Hello there, and welcome to Canada! I am sure you must have a lot of questions about Canadian currency. Adjusting to a new currency can be challenging at first, but fear not we are here to help! Let’s introduce you to how money works in Canada.
In early North America, before the arrival of European settlers, Indigenous populations used to trade goods and services instead of using money to buy items. After the arrival of European settlers, and with the introduction of precious metals such as gold and silver and other valuable items, a currency-based monetary system was born. After British settlement in what is now Canada in the 1700’s, the British pound became Canada’s currency and was used for almost a century. By 1867, the year of Canadian Confederation, Canada became independent of European currency and began to establish its own system.
Creation of Canadian Currency
The true establishment of Canadian currency began in the 1900’s. Founded in 1934, the Bank of Canada began the circulation of the same Canadian money we still see today. Canadian prices use a “$” (dollar) sign. For example, the price of something on a sign could read $4.99, which means that the item is four dollars and ninety-nine cents. The Canadian system of bills and coins is very similar to the United States’ system. Some Canadian establishments, especially those close to the border, also accept American money.
The most important changes that have occurred in Canadian currency in recent history include the discontinuing of the 2 dollar bill and the 1 cent coin (the penny) and the introduction of polymer bills. Polymer is a plastic-like material which, when used to make money, creates safer security features and makes bills waterproof!
Let’s learn about the dollar bills (banknotes) and coins that make up the Canadian currency. There are five coins that make up Canadian currency. The Royal Canadian Mint produces these coins in Winnipeg, Manitoba and Ottawa, Ontario.
- 5 cent coin (a nickel). Came into circulation in 1922.
- 10 cent coin (a dime). The oldest coin, first introduced in 1858.
- 25 cent coin (a quarter). Came into circulation in 1870.
- One-dollar coin (a loonie). Came into circulation in 1987.
- Two-dollar coin (a toonie). Came into circulation in 1996.
Along with these coins, Canadian currency includes dollar bills. There are five bills that make up Canadian currency. The bills are:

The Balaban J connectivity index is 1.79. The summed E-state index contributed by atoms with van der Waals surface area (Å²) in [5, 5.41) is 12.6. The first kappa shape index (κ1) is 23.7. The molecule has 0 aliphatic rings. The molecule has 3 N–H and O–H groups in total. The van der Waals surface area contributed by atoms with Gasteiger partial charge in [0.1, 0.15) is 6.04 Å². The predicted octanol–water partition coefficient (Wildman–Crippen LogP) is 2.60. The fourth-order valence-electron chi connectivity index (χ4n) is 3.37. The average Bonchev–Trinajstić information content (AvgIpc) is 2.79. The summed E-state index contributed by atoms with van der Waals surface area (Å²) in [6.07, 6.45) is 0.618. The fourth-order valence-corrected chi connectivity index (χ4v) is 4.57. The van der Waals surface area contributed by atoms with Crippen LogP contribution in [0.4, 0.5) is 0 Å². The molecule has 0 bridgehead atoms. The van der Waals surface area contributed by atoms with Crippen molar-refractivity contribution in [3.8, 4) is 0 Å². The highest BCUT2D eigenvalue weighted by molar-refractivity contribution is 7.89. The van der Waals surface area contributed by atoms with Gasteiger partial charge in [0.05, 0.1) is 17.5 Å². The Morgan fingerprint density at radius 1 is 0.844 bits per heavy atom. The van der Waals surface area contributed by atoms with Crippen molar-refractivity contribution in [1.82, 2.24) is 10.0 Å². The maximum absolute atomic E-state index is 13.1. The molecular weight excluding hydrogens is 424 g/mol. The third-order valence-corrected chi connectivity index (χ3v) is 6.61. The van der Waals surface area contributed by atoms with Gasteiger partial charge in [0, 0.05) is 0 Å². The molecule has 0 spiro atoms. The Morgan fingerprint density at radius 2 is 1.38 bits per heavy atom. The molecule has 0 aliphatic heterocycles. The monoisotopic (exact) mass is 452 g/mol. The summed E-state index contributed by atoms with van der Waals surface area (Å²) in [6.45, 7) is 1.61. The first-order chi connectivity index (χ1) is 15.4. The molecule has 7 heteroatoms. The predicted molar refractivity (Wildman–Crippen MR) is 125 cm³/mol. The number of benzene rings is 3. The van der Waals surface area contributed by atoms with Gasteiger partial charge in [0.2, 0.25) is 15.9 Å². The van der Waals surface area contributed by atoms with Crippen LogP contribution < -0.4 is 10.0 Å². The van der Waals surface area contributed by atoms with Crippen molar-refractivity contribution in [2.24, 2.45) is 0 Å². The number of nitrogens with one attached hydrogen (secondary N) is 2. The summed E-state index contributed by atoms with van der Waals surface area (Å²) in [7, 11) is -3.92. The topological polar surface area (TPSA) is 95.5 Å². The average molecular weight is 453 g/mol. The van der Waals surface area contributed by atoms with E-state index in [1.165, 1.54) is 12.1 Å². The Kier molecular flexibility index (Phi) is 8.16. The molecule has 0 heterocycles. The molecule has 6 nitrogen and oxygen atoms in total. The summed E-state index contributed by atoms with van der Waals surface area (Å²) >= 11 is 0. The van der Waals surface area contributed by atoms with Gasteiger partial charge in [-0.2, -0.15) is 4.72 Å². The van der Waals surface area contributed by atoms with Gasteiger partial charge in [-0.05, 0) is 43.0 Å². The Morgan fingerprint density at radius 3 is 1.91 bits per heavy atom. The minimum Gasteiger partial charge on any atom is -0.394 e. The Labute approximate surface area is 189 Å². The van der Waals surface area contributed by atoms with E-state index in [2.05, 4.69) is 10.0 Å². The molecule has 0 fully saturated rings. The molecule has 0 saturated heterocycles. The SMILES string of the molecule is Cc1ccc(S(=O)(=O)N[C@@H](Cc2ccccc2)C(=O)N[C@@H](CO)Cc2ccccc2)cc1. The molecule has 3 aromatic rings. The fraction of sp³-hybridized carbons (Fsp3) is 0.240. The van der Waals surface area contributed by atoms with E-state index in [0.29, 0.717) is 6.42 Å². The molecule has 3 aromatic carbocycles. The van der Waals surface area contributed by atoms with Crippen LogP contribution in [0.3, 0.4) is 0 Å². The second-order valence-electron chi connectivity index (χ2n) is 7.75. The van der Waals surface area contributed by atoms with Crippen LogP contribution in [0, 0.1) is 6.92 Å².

- The 5-dollar bill
- The 10-dollar bill
- The 20-dollar bill
- The 50- dollar bill
- The 100-dollar bill
Learning in Action!
Here is an example of how you could pay in a potential situation: your total is $11.85. You could pay with a 10-dollar bill, a loonie, three quarters, and one dime. What are other ways you could pay?
Prices for goods and services in Canada often have an additional sales tax added after you bring your goods to the cashier. There are three types of sales taxes in Canada: GST, PST, and HST. GST, the Goods and Services tax, is a federal tax, and is currently set at 5%. PST, the Provincial Sales Tax, is added by the province where goods and services are sold, and each province can change the rate of the tax depending on their needs. For example, PST is 8% in Manitoba, 6% in Saskatchewan, and there is NO PST at all in Alberta. The HST is a Harmonized Sales Tax, which means that the GST and PST rate is combined into one flat tax, the HST. Only a few provinces use the HST, including the Maritime provinces and Ontario.
Cryptocurrency is a digital currency which works as a medium of exchange by using cryptography to secure the transactions. These currencies are not backed by the Canadian government and banking system. Often considered decentralized, these currencies gained popularity in the late 2000’s with the launch of Bitcoin in 2009- the first ever cryptocurrency. They are used wherever they are accepted and can be exchanged for traditional currency such as the Canadian dollar. However, we strongly advise that you do your research before you invest in or buy cryptocurrency, especially if you are new to Canada.
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Thanks to Kiran Sandhu for help with this guide. If you want to suggest a correction to this guide, or want to submit one of your own, please contact us.